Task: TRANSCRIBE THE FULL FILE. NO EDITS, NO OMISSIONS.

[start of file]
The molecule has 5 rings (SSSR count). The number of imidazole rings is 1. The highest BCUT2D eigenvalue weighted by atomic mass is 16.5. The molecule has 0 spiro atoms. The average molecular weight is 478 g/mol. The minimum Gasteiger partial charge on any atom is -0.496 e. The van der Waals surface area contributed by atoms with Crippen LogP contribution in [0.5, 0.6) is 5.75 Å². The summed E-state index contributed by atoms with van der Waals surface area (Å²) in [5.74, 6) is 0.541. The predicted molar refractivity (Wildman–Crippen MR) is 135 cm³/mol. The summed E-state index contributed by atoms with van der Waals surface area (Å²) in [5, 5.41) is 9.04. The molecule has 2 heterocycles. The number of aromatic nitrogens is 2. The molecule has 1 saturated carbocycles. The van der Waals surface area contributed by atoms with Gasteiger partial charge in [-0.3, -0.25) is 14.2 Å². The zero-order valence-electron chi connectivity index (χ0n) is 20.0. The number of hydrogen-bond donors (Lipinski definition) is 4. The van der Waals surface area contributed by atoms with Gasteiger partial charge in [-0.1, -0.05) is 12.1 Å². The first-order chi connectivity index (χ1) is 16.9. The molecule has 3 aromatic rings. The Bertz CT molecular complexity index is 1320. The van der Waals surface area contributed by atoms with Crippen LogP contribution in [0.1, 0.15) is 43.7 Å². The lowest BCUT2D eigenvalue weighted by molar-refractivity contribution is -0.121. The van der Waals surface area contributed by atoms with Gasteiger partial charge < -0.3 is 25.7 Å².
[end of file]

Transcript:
The molecule has 5 rings (SSSR count). The number of imidazole rings is 1. The highest BCUT2D eigenvalue weighted by atomic mass is 16.5. The molecule has 0 spiro atoms. The average molecular weight is 478 g/mol. The minimum Gasteiger partial charge on any atom is -0.496 e. The van der Waals surface area contributed by atoms with Crippen LogP contribution in [0.5, 0.6) is 5.75 Å². The summed E-state index contributed by atoms with van der Waals surface area (Å²) in [5.74, 6) is 0.541. The predicted molar refractivity (Wildman–Crippen MR) is 135 cm³/mol. The summed E-state index contributed by atoms with van der Waals surface area (Å²) in [5, 5.41) is 9.04. The molecule has 2 heterocycles. The number of aromatic nitrogens is 2. The molecule has 1 saturated carbocycles. The van der Waals surface area contributed by atoms with Gasteiger partial charge in [-0.3, -0.25) is 14.2 Å². The zero-order valence-electron chi connectivity index (χ0n) is 20.0. The number of hydrogen-bond donors (Lipinski definition) is 4. The van der Waals surface area contributed by atoms with Gasteiger partial charge in [-0.1, -0.05) is 12.1 Å². The first-order chi connectivity index (χ1) is 16.9. The molecule has 3 aromatic rings. The Bertz CT molecular complexity index is 1320. The van der Waals surface area contributed by atoms with Crippen LogP contribution in [0.1, 0.15) is 43.7 Å². The lowest BCUT2D eigenvalue weighted by molar-refractivity contribution is -0.121. The van der Waals surface area contributed by atoms with Gasteiger partial charge < -0.3 is 25.7 Å².